"Volver": Cruz at her finest
Seattle Times movie critic
Opens todayMovie review
"Volver," with Penlope Cruz, Carmen Maura, Lola Dueas, Blanca Portillo, Yohana Cobo, Chus Lampreave. Written and directed by Pedro Almodvar. 120 minutes. Rated R for some sexual content and language. Egyptian.
Penélope Cruz is almost absurdly beautiful in Pedro Almodóvar's "Volver"; with her hair teased up and her eyes black-rimmed, she confidently totters through the movie in high heels and tight skirts, as if perfuming it with her presence. She is Raimunda, a wife and fiercely protective mother in a small Spanish town, and she's a powerhouse, washing dishes and preparing food and mopping up after an inconvenient corpse with a fiery energy. The camera revels in her curves, her smile, her straight-ahead walk. When she croons a song at a party she seems almost unreal; an earth mother not of this earth.
It's Cruz's finest screen performance, and it's the warm center of Almodóvar's film, a mother/daughter saga that flirts with ghost story and melodrama, finally settling on a gentle note of forgiveness.
After telling stories of men in his last few films ("Bad Education," "Talk to Her"), Almodóvar here revels in the world of women, returning to the territory of "Women on the Verge of a Nervous Breakdown" and "All About My Mother." Raimunda and her sister Sole (Lola Dueñas), teenage daughter Paula (Yohana Cobo) and friend Agustina (Blanca Portillo) murmur together, speaking in a shorthand of sisterhood, punctuated by smacking kisses of greeting and farewell. Problems are solved by enlisting the help of female neighbors; unexpected splotches of blood (yes, that corpse again) are dismissed to questioning eyes as "women's troubles."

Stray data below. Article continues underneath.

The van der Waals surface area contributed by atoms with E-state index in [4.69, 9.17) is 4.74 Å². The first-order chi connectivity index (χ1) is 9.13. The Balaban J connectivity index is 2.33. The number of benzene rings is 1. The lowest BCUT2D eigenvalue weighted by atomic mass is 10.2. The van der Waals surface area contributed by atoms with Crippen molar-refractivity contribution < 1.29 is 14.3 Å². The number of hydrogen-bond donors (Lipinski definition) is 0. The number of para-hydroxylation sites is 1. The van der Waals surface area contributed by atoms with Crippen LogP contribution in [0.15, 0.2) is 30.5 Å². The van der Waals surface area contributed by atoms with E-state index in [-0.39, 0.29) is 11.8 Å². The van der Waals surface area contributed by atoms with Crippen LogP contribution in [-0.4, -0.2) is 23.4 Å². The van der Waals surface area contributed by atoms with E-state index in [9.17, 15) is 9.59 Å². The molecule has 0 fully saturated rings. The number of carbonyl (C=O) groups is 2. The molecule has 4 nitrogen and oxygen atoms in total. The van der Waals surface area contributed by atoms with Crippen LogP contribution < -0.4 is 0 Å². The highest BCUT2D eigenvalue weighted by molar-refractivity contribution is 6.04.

Raimunda's busy, troubled life is interrupted by something entirely unexpected: the mysterious arrival of her mother (Carmen Maura), who died long ago in a fire. Whether she is a ghost or not doesn't seem to matter, for a while; the fact is that she has returned, for complicated reasons. "I was very lonely," she tells her granddaughter. ("Volver," the film's Spanish title, means "to return"; it's also the title of the song Raimunda sings.) The mother is from a village where the wind constantly blows, where the residents matter-of-factly accept the dead along with the living. And she's seeking something in return from Raimunda: understanding, for a past that can't be forgotten.
Almodóvar drenches the movie, as is his fashion, in wild splotches of primary colors, and heightens the drama by adding swirling, Bernard Herrmann-esque music (by Alberto Iglesias). And while it's difficult to look away from Cruz, the other actresses create a richly textured chorus. Sad-eyed Sole, who operates a hairdressing salon in her modest home, lives in her more vivid sister's shadow. But she has fewer defenses than Raimunda, and Dueñas gives her a wide-eyed, earnest simplicity. Agustina rivals Raimunda in fierceness; Portillo spits out her lines in a rushing river of words. And Maura, as the mother, has a dry delivery and an impish smile; though haunted by memories, she's rather enjoying being an enigma.
The result is intoxicating; a free-spinning story that's by its end enormously satisfying, creating its own kind of magic.
As the melancholy wind continues to gust through the village, secrets blow away as well; these mothers and daughters reveal their true selves to each other, lit by love.
Moira Macdonald: 206-464-2725 or firstname.lastname@example.org
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